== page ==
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Isolated Hypoglossal Nerve Palsy: A Case Report

Sarah-Jayne Campbell1*, Helen Williams1, Lino Locurcio2 and Alex Creedon2

1DCT-1 Ashford and St. Peters Hospital, London Road, Ashford, Surrey, UK

2Department of Oral Maxillofacial Surgery, Ashford and St Peters hospital, London Road, Ashford, Surrey, UK

*Corresponding Author:
Sarah-Jayne Campbell
DCT-1 Ashford and St. Peters Hospital
London Road, Ashford, Surrey, UK
Tel: 07591128753
Email: [email protected]

Received date: March 22, 2017; Accepted date: April 06, 2017; Published date: April 10, 2017

Citation: Campbell SJ, Williams H, Locurcio L, et al. Isolated Hypoglossal Nerve Palsy: A Case Report. J Neurol Neurosci. 2017, 8:2. doi:10.21767/2171-6625.1000184

 
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Abstract

We report an isolated unilateral hypoglossal nerve palsy in a 59 year old gentleman. Following thorough investigation it became apparent that this was the first presentation of widespread metastasis. Our report emphasizes the importance of a systematic approach and investigation to rule out an underlying sinister cause.

Keywords

Hypoglossal nerve; Palsy; Unilateral

Introduction

Innervation of the extrinsic and intrinsic muscles of the tongue, excluding only the palataoglossus, is from the twelfth cranial nerve. The hypoglossal nerve is primarily motor in function and controls tongue movement, meaning palsy of this nerve can result in altered movement and appearance of the tongue, with swallowing and speech difficulties. Hypoglossal nerve palsy usually presents with additional neurological symptoms, its presentation in isolation is rare [1]. This was apparent following review of the literature which revealed mostly single cases in isolation and only a very limited selection of small case series having previously been published [2,3].

Case Report

A 59-year-old gentleman presented to the Oral and Maxillofacial Department at Ashford and St. Peters hospital with a history of decreased tongue mobility. The patient complained of sudden slurred and difficult speech which began four months previously.

Medically the patient had well controlled hypertension and benign prostatic hyperplasia. Recent medical history included pneumonia which had resolved by the time of the first visit. Previous investigations prior to his visit to our department included a normal brain MRI: Magnetic Resonance Imaging, indicating that stroke and TIA: Transient Ischaemic Attack, was ruled out by the investigating specialist team.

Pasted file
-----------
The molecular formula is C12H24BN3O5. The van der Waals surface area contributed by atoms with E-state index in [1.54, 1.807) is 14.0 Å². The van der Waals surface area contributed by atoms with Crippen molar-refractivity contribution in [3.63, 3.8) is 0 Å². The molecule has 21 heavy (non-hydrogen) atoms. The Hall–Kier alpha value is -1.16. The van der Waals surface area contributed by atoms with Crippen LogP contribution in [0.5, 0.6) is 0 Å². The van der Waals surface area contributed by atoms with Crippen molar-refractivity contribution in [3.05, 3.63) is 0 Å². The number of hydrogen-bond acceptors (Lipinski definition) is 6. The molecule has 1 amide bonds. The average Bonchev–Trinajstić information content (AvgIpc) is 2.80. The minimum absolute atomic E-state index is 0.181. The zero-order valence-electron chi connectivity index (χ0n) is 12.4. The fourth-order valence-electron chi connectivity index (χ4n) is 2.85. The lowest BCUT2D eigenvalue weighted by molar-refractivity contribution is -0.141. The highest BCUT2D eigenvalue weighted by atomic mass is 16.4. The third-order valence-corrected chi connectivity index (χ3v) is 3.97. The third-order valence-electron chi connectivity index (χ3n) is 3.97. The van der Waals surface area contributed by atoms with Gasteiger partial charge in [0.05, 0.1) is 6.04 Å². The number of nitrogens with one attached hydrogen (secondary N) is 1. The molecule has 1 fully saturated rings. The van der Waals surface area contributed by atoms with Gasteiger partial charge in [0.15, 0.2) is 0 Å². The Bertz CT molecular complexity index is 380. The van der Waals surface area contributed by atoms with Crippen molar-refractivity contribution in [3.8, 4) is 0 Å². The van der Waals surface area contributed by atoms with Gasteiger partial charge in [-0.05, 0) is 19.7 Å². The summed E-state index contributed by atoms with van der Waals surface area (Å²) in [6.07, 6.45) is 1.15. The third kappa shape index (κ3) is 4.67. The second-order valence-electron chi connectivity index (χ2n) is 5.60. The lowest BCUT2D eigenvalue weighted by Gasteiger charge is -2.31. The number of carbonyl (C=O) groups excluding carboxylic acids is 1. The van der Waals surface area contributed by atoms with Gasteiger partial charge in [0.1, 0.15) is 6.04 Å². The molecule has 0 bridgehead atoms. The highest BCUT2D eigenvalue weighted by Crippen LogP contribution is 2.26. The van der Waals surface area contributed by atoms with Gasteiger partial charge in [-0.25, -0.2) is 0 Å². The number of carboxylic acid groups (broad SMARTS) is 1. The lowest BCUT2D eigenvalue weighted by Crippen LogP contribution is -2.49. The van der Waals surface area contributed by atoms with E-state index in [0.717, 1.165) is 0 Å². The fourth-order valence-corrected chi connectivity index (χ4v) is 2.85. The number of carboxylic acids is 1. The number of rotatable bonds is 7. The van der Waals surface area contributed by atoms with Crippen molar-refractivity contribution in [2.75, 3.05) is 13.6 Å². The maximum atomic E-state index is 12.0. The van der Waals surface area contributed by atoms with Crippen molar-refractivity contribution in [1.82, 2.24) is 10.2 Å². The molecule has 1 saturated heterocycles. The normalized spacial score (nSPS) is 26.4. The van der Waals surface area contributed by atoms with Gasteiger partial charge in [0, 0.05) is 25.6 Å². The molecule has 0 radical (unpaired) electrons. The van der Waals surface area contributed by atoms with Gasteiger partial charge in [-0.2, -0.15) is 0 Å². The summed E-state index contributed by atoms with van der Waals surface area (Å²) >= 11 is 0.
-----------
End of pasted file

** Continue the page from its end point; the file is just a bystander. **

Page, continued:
Clinical examination revealed an abnormality of the motor function of the tongue causing left side deviation on protrusion (Figure 1). Sensory function was intact and no other neurological deficits were evident. Following palpation of the left submandibular triangle, a possible mass was detected at level 1b: submandibular nodes, of the neck. Futher investigations included further MRI from base of the skull to the clavicle as well as computerised tomography CT scan of thorax and abdomen. These revealed no mass or lymphadenopathy in the neck, however multiple pulmonary nodules and liver lesions, suggestive of widespread metastatic disease were detected.

jneuro-Left-side-deviation-tongue-protrusion

Figure 1:Left side deviation of the tongue on protrusion.

Subsequent investigations with a PET-CT (Positron Emission Tomography–Computed Tomography), confirmed a skull base lesion. The investigations revealed that the right occipital condyle was affected, which is likely to have compromised the right hypoglossal nerve within the hypoglossal canal likely to be the origin of the palsy. Furthermore widespread metastatic lesions in the lungs, liver, bone and muscle were identified (Figure 2).

jneuro-PET-CT-scan-widespread-metastasis

Figure 2:PET-CT scan showing widespread metastasis.

On the PET imaging, a visible FDG (Fluoro-De-Oxyglucose)- avid paravertebral mass at the level of the 9th thoracic vertebra was evident; therefore a core biopsy of this lesion was taken in order to obtain a tissue diagnosis. The tumour was originally thought to be consistent with a high grade sarcoma but following immunohistochemistry and a review of the case, it was confirmed as a grade 2 FNCLCC: Fédération Nationale des Centres de Lutte Contre le Cancer, leiomyosarcoma.

At the time of writing the patient is currently undergoing palliative radiotherapy and a primary malignancy has not been identified.

Conclusion

Hypoglossal nerve palsy tends to occur as a sign rather than a symptom [4] and therefore warrants thorough investigation. When it presents in isolation it can be diagnostically challenging as was evident in this case. Excluding previous surgery, radiotherapy and trauma, 50 per cent of cases of isolated hypoglossal nerve palsy are idiopathic. A further 20 per cent are malignant, 20 per cent are of a vascular cause such as dolichoectasia of the vertebral artery and dissection of extracranial internal carotid artery. The remaining 10 per cent are due to miscellaneous causes [1]. Keane and colleagues carried out the largest case series to date however they also included hypoglossal palsies that were not found in isolation, his results found malignancy to be the cause in 85% of cases. Presentation of an isolated hypoglossal nerve palsy is therefore an ominous sign [1]. Careful imaging of the brain, skull base and cervical spine should be performed, especially if cranial nerve palsy develops [5]. This case highlights the importance of developing a systematic approach in investigation of an isolated hypoglossal nerve palsy in order to prevent the overlook of an underlying sinister cause [4,6].

Conflict of Interest

We have no conflicts of interest

Ethics Statement/Confirmation of Patient’s Permission

The patient gave consent for the use of photographs for this paper.

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